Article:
Prospects with mediocre Core Power, it seems to me, don't usually improve it too much, and my perception is that Dahl is one such Prospect. For that reason, I believe that he'd be better on a Zone Blocking Scheme Team.
However, his Acceleration to the Flanks and the MidField were generally pretty sluggish, which is of course detrimental to'is Value for both kinds of Blocking Schemes, but especially in Zone, where Space has a big place.
Even more paradoxically, he is a Guard who, in my view, projects far better as a Pass Blocker than as a Run Blocker.
But that's what they pay those Coaches those Bloated Salaries for, right?
Playing to their Players's Strengths.
And by the way: I am aware that it's not traditional to follow a "s'" with another s. Gotta be me, baby!!
I don't know the complexities of Zone Scheme Run Blocking well enough to break it down, but I expect that one can mix and match well enough to make the most of Dahl's Fluidity and other Skills while minimizing the number of Plays where he'd need to cover a great Distance quickly. Even so: His sluggish Acceleration is an undeniable Tactical Liability.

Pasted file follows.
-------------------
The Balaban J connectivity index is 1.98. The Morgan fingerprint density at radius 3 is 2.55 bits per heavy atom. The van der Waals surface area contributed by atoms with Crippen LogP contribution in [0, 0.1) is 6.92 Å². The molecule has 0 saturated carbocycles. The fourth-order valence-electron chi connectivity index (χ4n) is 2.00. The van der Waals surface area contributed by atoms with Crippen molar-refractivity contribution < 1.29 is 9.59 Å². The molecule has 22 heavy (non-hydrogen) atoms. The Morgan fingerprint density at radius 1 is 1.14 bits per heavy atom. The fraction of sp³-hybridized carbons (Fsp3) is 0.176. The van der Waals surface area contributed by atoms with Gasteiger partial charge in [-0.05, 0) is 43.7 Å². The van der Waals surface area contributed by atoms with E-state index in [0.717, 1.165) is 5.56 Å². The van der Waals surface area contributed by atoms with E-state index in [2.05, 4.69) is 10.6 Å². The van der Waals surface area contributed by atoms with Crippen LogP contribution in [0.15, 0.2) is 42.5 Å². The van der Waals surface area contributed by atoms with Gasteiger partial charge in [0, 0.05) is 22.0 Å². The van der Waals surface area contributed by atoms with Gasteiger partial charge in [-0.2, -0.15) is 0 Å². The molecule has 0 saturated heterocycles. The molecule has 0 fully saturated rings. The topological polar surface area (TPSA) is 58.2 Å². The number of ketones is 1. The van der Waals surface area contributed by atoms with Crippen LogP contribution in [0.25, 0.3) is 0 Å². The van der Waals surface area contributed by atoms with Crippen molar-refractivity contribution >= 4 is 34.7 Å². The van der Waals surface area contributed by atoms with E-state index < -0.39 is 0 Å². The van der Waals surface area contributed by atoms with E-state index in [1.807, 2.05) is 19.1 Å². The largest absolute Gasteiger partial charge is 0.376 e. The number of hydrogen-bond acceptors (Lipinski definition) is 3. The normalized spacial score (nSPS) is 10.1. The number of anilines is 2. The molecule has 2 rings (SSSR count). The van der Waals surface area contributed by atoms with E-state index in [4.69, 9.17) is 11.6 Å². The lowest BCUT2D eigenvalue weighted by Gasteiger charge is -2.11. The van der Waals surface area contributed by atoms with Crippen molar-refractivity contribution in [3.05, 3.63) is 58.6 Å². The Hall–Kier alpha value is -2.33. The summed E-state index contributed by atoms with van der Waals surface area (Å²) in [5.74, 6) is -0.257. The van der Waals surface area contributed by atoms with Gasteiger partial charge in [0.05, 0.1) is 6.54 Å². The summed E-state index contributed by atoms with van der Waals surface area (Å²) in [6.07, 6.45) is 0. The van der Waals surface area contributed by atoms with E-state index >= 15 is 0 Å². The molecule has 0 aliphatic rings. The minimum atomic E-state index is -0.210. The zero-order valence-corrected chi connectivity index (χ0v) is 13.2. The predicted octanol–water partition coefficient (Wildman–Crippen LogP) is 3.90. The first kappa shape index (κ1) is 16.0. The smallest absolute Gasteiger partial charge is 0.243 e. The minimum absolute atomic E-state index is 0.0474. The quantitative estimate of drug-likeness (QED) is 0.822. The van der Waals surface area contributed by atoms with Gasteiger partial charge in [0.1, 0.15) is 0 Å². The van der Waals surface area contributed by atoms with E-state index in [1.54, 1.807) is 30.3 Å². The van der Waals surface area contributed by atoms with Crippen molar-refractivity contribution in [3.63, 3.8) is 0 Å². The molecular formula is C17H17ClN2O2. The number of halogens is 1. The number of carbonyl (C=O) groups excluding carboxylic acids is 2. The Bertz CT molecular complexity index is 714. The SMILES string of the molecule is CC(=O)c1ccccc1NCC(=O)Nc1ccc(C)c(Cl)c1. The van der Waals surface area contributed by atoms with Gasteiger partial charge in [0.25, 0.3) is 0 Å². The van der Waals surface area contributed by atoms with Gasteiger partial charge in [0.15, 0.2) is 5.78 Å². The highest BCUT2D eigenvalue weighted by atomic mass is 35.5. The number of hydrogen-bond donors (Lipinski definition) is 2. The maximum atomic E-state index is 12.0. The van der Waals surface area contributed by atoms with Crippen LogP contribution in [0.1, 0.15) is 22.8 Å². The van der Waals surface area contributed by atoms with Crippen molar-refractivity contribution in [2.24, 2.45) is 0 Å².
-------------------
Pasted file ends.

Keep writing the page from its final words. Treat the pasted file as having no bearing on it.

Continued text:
So we're talking about an Offensive Guard Prospect who's a Tackle Convertible with mediocre Core Power and mediocre Speed who is therefore a potential Target in Power Schemes and a bit of a drag in Zone.
That's no less than 3 significant impediments to Success.
Yet we're also talking about a Prospect with a Lion's Share of Intelligence, Field Vision, Combat Skills, and Drive.
Talent x Intelligence x Drive = Potential/Risk.
Despite all the aforementioned impediments, I believe that Joseph Dahl carries a very low Risk of Failure.
I like his Chances of succeeding in a Zone Scheme, especially on a Team that emphasizes the Passing Game, provided that the Lions ~ I haven't checked ~ or the Team that ends up with'm employs that approach.
And I believe that he's got the Potential to become a competitive Run Blocker and an excellent Pass Blocker.
Grateful Thanks, as always, for the crucial Work done by the folks at Draft BreakDown!
This is not is even remotely a Complaint, mind you, but rather a Warning: Caveat Emptor!!